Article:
I have been in this room for one hundred and seventy-two days. I know this because the nurse gave me a notebook when I got here, and told me to write in it every day.
The early pages are headed with the date, written in an unknown hand. Underneath, my own scrawl, very shaky at first, records what I had for breakfast and whomever I spoke to that day.
“Write about what you can remember,” they said. “Not just what happened today.” But each page is filled with the minutiae of daily life, with not a single word about the past, or who I am, or how I came to be here. For a little while I continued putting the date at the top of the page, but this didn’t last. What was the point of recording whether it was April 17th or May 23rd? These are conventions for making appointments with friends or family, and I have none.
So I numbered the days, instead. And today is 172.
My injuries, although not life-threatening, were painful but have mostly healed. There are scars which you can see if you look carefully, but the hairdresser is skilful and they hardly show at all now. I appear to be normal, but I don’t feel that way. I’m not even sure what “normal” is, if truth be told.
And now you have come to tell me this news.
You are excited, as if you have solved some great puzzle, and it appears you are expecting me to join in your enthusiasm. Is that what I am to you – a conundrum to be cracked, like a crossword?
But if what you tell me is the truth, how can I have forgotten it?
It makes no sense.
You say I have a wife and a daughter, and that they want to see me. You tell me they thought I was dead, killed in an accident along with our son. My body assumed to have been swept away by the river into which my car descended.
This is madness: don’t you think I would remember something like that?
I tell you it’s not true; you have mixed me up with someone else. A man who looks a little bit like me, who had a dreadful accident at about the time I appeared here. You want to take a sample of my spit, to show that I am that person. Yes, I remember reading about DNA tests. I remember many things: I can remember words, and books, and almost everything I learned at school. Except geography, of course, no-one remembers geography.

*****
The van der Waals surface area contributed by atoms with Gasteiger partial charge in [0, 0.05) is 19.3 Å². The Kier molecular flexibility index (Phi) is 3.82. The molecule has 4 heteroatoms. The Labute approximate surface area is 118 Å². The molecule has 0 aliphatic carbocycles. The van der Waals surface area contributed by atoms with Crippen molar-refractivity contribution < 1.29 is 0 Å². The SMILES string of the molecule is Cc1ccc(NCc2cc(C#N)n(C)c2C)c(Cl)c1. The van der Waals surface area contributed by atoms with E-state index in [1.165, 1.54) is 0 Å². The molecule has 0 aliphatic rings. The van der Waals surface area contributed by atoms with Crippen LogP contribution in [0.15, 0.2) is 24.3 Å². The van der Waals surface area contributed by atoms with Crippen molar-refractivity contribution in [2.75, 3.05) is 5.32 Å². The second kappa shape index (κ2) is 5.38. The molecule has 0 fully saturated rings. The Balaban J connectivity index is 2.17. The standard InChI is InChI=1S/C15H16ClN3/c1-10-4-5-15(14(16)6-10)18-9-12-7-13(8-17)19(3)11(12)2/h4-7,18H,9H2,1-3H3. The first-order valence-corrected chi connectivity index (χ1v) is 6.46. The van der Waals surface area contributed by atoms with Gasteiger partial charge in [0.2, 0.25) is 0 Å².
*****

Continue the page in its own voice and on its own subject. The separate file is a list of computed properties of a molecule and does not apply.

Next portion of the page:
You’re smiling. You think it’s good that I am able to tell a joke. Well, naturally I can tell a joke: I’m amnesiac, not stupid. I still know how language works and how to set up an unexpected ending to an amusing anecdote that will make people laugh. This is what we call a “joke”, and it requires no memory.
But if I am the same person as the man who drove into that river with his son in the back seat, surely I would remember the shriek of the brakes, the impact as the car crashed through the barrier, and again as it hit the water, as hard as a rock? Surely I would recall the icy torrent entering the cabin, filling it up to the roof, as I fought to release first myself and then my son? If I had escaped, while he remained inside, how could I not have burned into my memory the image of his sweet face, bubbles escaping from his nose, while I pulled in desperation and futility at his door? The sight of anguish in his eyes as he looked to the one man in the world whom he trusted always to keep him safe, failing him at the time he was really needed?
I would remember those things, and yet I do not.
So they did not happen.
I do not consent to you taking a sample from my mouth. You are mistaken. You must tell this woman I am not the man she is looking for; that her husband died in the river along with their son.
He cannot return, and neither can I.
First published in Unbroken Journal